The Love Songs of Jack The Ripper. Bruce Robinson’s Epic Quest.

Could a popular composer and singer have been Jack The Ripper?

I’m a Robinsonologist rather than a Ripperologist but who can resist a thousand pages of closely researched non fiction by the creator of Withnail and I? The book, due in September, will detail his epic quest, started some time in the last millennium, an obsession perhaps deepened by his own Ripper film being scuppered by Johnny Depp’s From Hell.

It may solve one of history’s greatest mysteries. Whatever facts he has unearthed the prose will be more poetic than True Crime books generally are – just as his film scripts are more pleasurable to read than most, in addition to the great dialogue, the characters and the story.

They All Love Jack – Busting the Ripper Bruce Robinson
http://www.amazon.co.uk/They-All-Love-Jack-Busting-x/dp/006229637X b/w photos.

Michael Maybrick, brother of previous suspect James Maybrick, wrote light music, in collaboration with various lyricists, which is still performed today. The Holy City, one of many popular songs written as Stephen Adams, appears in a 1936 MGM movie, and is mentioned in James Joyce’s Ulysses.

This song is about Jerusalem but also references Freemasonry and the wisdom of Solomon, and Jesus as a descendant of Solomon and David. As a high ranking Freemason Michael Maybrick played the organ in a lodge, and was presumably able to derail an investigation into whatever nefarious deeds he may have committed – just as Jimmy Savile was protected, witness the strong Freemason turnout at his funeral.

Charlotte Church’s The Holy City was easier on my ear than the many stentorian male versions, which soon had my dear wife begging for mercy.

Michael Maybrick, singing without a microphone, would have had a powerful voice, a mix of bel canto and can belto.

The Three Tenors, with Church and holy places photos and info.

https://www.google.co.uk/search?q=the+three+tenors+the+holy+city+&ie=utf-8&oe=utf-8&gws_rd=cr&ei=E2p1VZ2bIoTlUpi1g4gE

Biographical information is otherwise sparse: he may have been bisexual, the Maybricks were ‘cold and formal’. How would his brother’s poisoning and a notorious trial have affected him?
Most importantly, why would he stop killing? Serial killers generally don’t. Addictions get worse, tolerance requires stronger, more frequent doses. How could such a killer retire to become the Mayor of Ryde on the Isle of Wight?
images

Perhaps Bruce Robinson will address why there were no further Ripper murders or find further crimes that fit his modus operandi.

In the light of any new information, and the tendency for just about anything to become a musical (American Psycho?!) will we see a serious version of Spinal Tap’s Saucy Jack? (Which needn’t necessarily be ridiculous, see Sondheim and Tim Burton’s excellent Sweeney Todd).
Musicals aside, any Michael Maybrick film bio would feature They All Love Jack, a Stephen Adams song with lyrics about girls loving sailors – Jack Tars.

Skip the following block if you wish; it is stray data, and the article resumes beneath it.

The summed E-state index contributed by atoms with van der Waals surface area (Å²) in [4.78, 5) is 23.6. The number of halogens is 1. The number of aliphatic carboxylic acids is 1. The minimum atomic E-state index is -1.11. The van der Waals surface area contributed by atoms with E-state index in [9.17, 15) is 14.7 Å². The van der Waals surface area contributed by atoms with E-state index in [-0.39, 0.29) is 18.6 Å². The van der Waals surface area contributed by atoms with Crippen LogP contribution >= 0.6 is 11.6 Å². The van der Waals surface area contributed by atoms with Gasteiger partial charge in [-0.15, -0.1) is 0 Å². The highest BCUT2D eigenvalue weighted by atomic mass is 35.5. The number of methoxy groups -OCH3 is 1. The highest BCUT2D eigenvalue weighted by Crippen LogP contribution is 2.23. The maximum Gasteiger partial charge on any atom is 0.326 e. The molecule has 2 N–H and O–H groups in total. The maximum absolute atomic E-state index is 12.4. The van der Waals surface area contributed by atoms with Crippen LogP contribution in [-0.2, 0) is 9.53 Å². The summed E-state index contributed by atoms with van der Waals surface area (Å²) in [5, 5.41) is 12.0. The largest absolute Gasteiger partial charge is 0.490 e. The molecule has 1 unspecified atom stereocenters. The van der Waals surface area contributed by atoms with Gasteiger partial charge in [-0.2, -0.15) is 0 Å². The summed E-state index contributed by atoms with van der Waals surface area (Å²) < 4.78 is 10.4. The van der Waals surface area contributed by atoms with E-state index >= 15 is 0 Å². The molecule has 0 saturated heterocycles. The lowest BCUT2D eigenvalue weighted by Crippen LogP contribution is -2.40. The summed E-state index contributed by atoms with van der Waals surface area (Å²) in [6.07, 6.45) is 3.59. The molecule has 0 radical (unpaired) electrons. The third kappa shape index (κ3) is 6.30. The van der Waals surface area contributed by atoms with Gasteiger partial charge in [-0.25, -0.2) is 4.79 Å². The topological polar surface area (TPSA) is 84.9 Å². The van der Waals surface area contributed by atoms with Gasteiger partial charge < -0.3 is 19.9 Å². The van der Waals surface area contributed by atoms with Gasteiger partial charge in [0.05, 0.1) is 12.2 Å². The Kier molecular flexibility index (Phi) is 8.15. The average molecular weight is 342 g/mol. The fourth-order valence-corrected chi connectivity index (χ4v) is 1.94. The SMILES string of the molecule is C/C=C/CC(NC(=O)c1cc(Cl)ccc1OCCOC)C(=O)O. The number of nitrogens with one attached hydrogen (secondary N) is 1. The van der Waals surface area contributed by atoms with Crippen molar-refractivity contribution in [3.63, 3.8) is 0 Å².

Can’t wait for September. If only to see Jonathan Woss interviewing Bwuce Wobinson about the Wipper.
…………………………………………………………………………………………..
Excellent summary of Bruce Robinson’s quest so far at http://www.withnailbooks.com/2013/11/jack-ripper-has-withnails-creator-bruce.html
Informative Michael Maybrick/Stephen Adams piece by composer Derek Strahan http://www.revolve.com.au/polemic/adams_profile.html
sheet music for They All Love Jack at http://levysheetmusic.mse.jhu.edu/catalog/levy:139.005

Though he doesn’t rate himself as a thespian, his perception perhaps skewed by harsh criticism at drama school and a sexual assault by Franco Zefferilli – Bruce Robinson’s skill with accents make him a great raconteur, although the stories are entertaining enough in print, see Smoking in Bed, conversations about screen trade misadventures, with Alistair Owen, a skilful interviewer.http://www.amazon.co.uk/Smoking-Bed-Conversations-Bruce-Robinson/dp/0747552592/ref=sr_1_1?s=books&ie=UTF8&qid=1433627309&sr=1-1&keywords=smoking+in+bed

Great screenwriting discussion here https://www.hayfestival.com/p-4890-bruce-robinson-talks-to-dylan-jones.aspx

Advertisements

Three Shades Of Gay: Freddie Garrity and the Dreamers. You Were Made For Me. The Laughter of Righteous Contempt.

Disclaimer: The author admires anyone who can entertain a large audience worldwide over many years, particularly those willing to appear foolish. It’s much more honourable than sniping from the sidelines. RIP Freddie Garrity.

Blue Peter 1964. We open on an Alsatian, Petra?, then a baffling long shot of nothing at all. Should we contemplate the transient nature of all human existence and the certainty of death? The camera swings round to a grimly bald guitarist, almost a Max Wall lookalike, or an early homage to Alain De Botton. Three besuited berks are doing unison leg flips. Bands needed a gimmick back then.

‘You Were Made For Me’ would be offensively chirpy even without Freddie Garrity, cavorting and simpering, ‘prancing like a tit’ as Withnail’s Jake the Poacher would have it. Garrity definitely needs ‘working on’.

How often can someone be gay in all three senses? He is ‘happy’ and ‘frolicsome’ also ‘flamboyant’ which came to signify the second definition: ‘homosexual’. A cavorting and simpering man is often seen as homosexual, (which ignores the hyper-masculine gay personae of some gangsters, soldiers, labourers etc and also heterosexual cross-dressers.) As this winsome ditty inexorably tattoos your memory, double permanent, he strives to be endearingly pathetic, like Norman Wisdom, which could be seen as, ‘weak and contemptible’, the latest sense of ‘gay’.

The hosts of Blue Peter seem happy, well, they are children’s presenters, but the dog stares blankly,: ‘lost for barks’ as the German mother of my children said. (Dagmar Ramsden, who saved my life in my late thirties.)